A Beginner’s Guide to Happiness

Around 384 BC, the ‘Father of Western Philosophy’ was born in Central Macedonia. He grew up to become arguably the most influential thinker that ever lived, tutoring renowned figures like Alexander the Great and studying alongside Plato. His name was Aristotle.

In his works, Aristotle asked many questions about life — fascinated by the world and its intricacies. How do birds fly? Do humans have a soul? And most importantly, what does it mean to be truly happy?

Perhaps one quote best summarizes Aristotle’s general approach to finding contentment, or as he calls it, ‘Eudaimonia.

“Happiness depends upon ourselves.”

Maybe it does — but how can we find it?

That’s what Aristotle set out to discover, and in this article, I’ll be discussing some of his most insightful principles on finding satisfaction in or lives.

Pursue Happiness (Not Pleasure)

In his text, ‘The Nicomachean Ethics’, Aristotle discusses pleasure in the context of long-lasting happiness.

He suggests that there are ultimately only two kinds of pleasure: lesser and greater. Though both can seem similar at times, they are inherently very different.

Lesser pleasures are those that offer instant gratification: eating junk food, having sex or sleeping in late — to give but a few examples. While these may, on the surface, appear to hold the key to happiness, they often only delay its arrival.

We’ve all experienced the temptation of over-eating, succumbed to our desires and subsequently wound up feeling bloated and disappointed in ourselves, filled to the brim with fried chicken and regret. That’s instant gratification — and it usually only results in misery. Aristotle suggests that lesser pleasure is largely to blame for our perennial dissatisfaction in life.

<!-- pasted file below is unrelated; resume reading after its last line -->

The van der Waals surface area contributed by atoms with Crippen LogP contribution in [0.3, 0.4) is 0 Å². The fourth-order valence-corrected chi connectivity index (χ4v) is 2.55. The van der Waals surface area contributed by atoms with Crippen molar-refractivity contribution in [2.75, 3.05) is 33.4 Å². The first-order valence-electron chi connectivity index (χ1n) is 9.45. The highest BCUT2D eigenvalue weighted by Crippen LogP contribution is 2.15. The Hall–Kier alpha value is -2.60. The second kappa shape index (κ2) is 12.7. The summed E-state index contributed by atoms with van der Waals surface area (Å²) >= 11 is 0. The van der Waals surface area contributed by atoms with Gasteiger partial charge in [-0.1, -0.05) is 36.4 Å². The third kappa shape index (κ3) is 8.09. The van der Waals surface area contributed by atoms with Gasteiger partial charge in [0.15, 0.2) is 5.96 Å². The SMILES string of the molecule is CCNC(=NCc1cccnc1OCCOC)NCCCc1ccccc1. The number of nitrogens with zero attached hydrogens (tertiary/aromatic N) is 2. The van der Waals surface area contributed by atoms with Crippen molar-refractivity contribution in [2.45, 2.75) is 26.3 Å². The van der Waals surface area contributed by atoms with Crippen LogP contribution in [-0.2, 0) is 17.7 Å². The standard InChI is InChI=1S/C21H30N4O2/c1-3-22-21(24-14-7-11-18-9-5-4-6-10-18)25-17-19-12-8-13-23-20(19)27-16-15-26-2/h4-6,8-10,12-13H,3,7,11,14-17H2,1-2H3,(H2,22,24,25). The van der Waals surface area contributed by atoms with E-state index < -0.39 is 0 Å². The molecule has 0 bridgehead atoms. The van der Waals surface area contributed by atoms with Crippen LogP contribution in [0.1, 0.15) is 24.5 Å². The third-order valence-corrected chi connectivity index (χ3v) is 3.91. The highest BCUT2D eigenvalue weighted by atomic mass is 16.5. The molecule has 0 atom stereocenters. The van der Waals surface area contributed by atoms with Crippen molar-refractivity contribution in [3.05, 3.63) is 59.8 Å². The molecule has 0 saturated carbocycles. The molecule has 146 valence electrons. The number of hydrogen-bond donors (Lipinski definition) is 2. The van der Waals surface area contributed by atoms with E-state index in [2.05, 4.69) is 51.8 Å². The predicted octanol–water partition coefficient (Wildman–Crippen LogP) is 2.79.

Greater pleasures, on the other hand, offer genuine and long-lasting contentment. They promise deeper satisfaction, fulfillment and a sense of achievement.

Losing weight, for example, would feel far better in a year than eating cake right now, yet dropping a dress size requires gritdetermination, and abstinence.

Although greater pleasure often comes at a price, it’s usually worth the tradeoff. In fact, pursuing more meaningful pleasure in our health, work and lives may be the only way that we can ever feel truly satisfied.

Waking up every day and feeling happy with how our body looks is undoubtedly a worthier pleasure than the momentary taste of trans-fat and refined carbs.

As Aristotle writes,

“One swallow does not make a summer, neither does one fine day; similarly one day or brief time of happiness does not make a person entirely happy.”

A mere flash of pleasure does not translate to a lifetime of happiness. Rather, happiness comes from prioritizing our long-term goals and values over short-term satisfaction.

A Society Built on Instant Pleasure

Despite its obvious detriment to our happiness, instant gratification is an integral part of our culture in the modern world.

TV commercials tantalize us to purchase pleasure with our hard-earned money and social media platforms have us hankering for the next bout of likes to pour in to nurture our sense of self-importance.